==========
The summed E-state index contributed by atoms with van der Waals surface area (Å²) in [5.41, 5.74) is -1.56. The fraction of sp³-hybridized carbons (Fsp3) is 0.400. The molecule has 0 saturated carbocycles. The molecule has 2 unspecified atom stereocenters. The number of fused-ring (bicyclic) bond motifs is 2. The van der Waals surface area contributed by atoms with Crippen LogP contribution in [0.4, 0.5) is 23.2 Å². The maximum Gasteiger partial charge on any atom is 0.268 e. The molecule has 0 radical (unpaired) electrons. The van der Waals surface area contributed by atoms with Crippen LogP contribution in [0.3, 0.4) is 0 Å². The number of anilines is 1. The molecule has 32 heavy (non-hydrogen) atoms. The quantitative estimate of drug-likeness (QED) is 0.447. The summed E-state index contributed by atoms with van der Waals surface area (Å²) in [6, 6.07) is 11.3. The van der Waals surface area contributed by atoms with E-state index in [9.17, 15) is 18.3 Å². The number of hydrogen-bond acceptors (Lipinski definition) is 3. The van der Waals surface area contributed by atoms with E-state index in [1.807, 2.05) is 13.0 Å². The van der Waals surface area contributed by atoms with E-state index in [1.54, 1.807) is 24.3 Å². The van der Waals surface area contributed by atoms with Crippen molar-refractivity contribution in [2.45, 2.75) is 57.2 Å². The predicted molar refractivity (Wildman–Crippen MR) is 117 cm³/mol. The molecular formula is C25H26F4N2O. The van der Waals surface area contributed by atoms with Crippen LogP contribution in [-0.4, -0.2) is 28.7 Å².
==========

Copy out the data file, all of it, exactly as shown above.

The summed E-state index contributed by atoms with van der Waals surface area (Å²) in [5.41, 5.74) is -1.56. The fraction of sp³-hybridized carbons (Fsp3) is 0.400. The molecule has 0 saturated carbocycles. The molecule has 2 unspecified atom stereocenters. The number of fused-ring (bicyclic) bond motifs is 2. The van der Waals surface area contributed by atoms with Crippen LogP contribution in [0.4, 0.5) is 23.2 Å². The maximum Gasteiger partial charge on any atom is 0.268 e. The molecule has 0 radical (unpaired) electrons. The van der Waals surface area contributed by atoms with Crippen LogP contribution in [0.3, 0.4) is 0 Å². The number of anilines is 1. The molecule has 32 heavy (non-hydrogen) atoms. The quantitative estimate of drug-likeness (QED) is 0.447. The summed E-state index contributed by atoms with van der Waals surface area (Å²) in [6, 6.07) is 11.3. The van der Waals surface area contributed by atoms with E-state index in [9.17, 15) is 18.3 Å². The number of hydrogen-bond acceptors (Lipinski definition) is 3. The van der Waals surface area contributed by atoms with E-state index in [1.807, 2.05) is 13.0 Å². The van der Waals surface area contributed by atoms with E-state index in [1.54, 1.807) is 24.3 Å². The van der Waals surface area contributed by atoms with Crippen molar-refractivity contribution in [2.45, 2.75) is 57.2 Å². The predicted molar refractivity (Wildman–Crippen MR) is 117 cm³/mol. The molecular formula is C25H26F4N2O. The van der Waals surface area contributed by atoms with Crippen LogP contribution in [-0.4, -0.2) is 28.7 Å².